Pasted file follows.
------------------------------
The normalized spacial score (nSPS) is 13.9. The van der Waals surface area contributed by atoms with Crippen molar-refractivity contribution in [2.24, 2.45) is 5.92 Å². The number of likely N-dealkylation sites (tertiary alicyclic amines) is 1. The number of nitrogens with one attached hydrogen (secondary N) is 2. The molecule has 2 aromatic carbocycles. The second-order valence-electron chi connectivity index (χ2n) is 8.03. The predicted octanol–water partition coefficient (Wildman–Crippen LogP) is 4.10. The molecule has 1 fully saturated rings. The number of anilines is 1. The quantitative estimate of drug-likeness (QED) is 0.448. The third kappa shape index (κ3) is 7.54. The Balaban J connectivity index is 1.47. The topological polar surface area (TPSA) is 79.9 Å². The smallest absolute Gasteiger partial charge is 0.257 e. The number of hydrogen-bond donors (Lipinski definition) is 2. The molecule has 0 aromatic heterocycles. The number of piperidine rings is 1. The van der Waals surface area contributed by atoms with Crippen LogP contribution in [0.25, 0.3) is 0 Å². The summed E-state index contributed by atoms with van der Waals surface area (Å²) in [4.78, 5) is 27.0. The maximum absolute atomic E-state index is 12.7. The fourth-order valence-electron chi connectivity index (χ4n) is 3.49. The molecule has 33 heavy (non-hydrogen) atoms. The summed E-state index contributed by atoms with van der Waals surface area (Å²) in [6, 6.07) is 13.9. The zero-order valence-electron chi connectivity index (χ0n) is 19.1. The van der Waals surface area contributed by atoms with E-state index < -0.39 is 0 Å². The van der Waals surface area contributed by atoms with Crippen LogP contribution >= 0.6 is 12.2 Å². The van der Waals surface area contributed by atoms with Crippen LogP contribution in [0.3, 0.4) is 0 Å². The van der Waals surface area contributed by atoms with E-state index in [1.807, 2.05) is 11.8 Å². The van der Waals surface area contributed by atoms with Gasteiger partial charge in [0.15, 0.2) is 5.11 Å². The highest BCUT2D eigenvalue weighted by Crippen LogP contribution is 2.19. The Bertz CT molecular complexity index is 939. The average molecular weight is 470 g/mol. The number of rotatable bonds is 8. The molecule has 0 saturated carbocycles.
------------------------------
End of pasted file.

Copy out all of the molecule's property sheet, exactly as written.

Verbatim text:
The normalized spacial score (nSPS) is 13.9. The van der Waals surface area contributed by atoms with Crippen molar-refractivity contribution in [2.24, 2.45) is 5.92 Å². The number of likely N-dealkylation sites (tertiary alicyclic amines) is 1. The number of nitrogens with one attached hydrogen (secondary N) is 2. The molecule has 2 aromatic carbocycles. The second-order valence-electron chi connectivity index (χ2n) is 8.03. The predicted octanol–water partition coefficient (Wildman–Crippen LogP) is 4.10. The molecule has 1 fully saturated rings. The number of anilines is 1. The quantitative estimate of drug-likeness (QED) is 0.448. The third kappa shape index (κ3) is 7.54. The Balaban J connectivity index is 1.47. The topological polar surface area (TPSA) is 79.9 Å². The smallest absolute Gasteiger partial charge is 0.257 e. The number of hydrogen-bond donors (Lipinski definition) is 2. The molecule has 0 aromatic heterocycles. The number of piperidine rings is 1. The van der Waals surface area contributed by atoms with Crippen LogP contribution in [0.25, 0.3) is 0 Å². The summed E-state index contributed by atoms with van der Waals surface area (Å²) in [4.78, 5) is 27.0. The maximum absolute atomic E-state index is 12.7. The fourth-order valence-electron chi connectivity index (χ4n) is 3.49. The molecule has 33 heavy (non-hydrogen) atoms. The summed E-state index contributed by atoms with van der Waals surface area (Å²) in [6, 6.07) is 13.9. The zero-order valence-electron chi connectivity index (χ0n) is 19.1. The van der Waals surface area contributed by atoms with E-state index < -0.39 is 0 Å². The van der Waals surface area contributed by atoms with Crippen LogP contribution >= 0.6 is 12.2 Å². The van der Waals surface area contributed by atoms with Crippen LogP contribution in [0.3, 0.4) is 0 Å². The van der Waals surface area contributed by atoms with E-state index in [1.807, 2.05) is 11.8 Å². The van der Waals surface area contributed by atoms with Gasteiger partial charge in [0.15, 0.2) is 5.11 Å². The highest BCUT2D eigenvalue weighted by Crippen LogP contribution is 2.19. The Bertz CT molecular complexity index is 939. The average molecular weight is 470 g/mol. The number of rotatable bonds is 8. The molecule has 0 saturated carbocycles.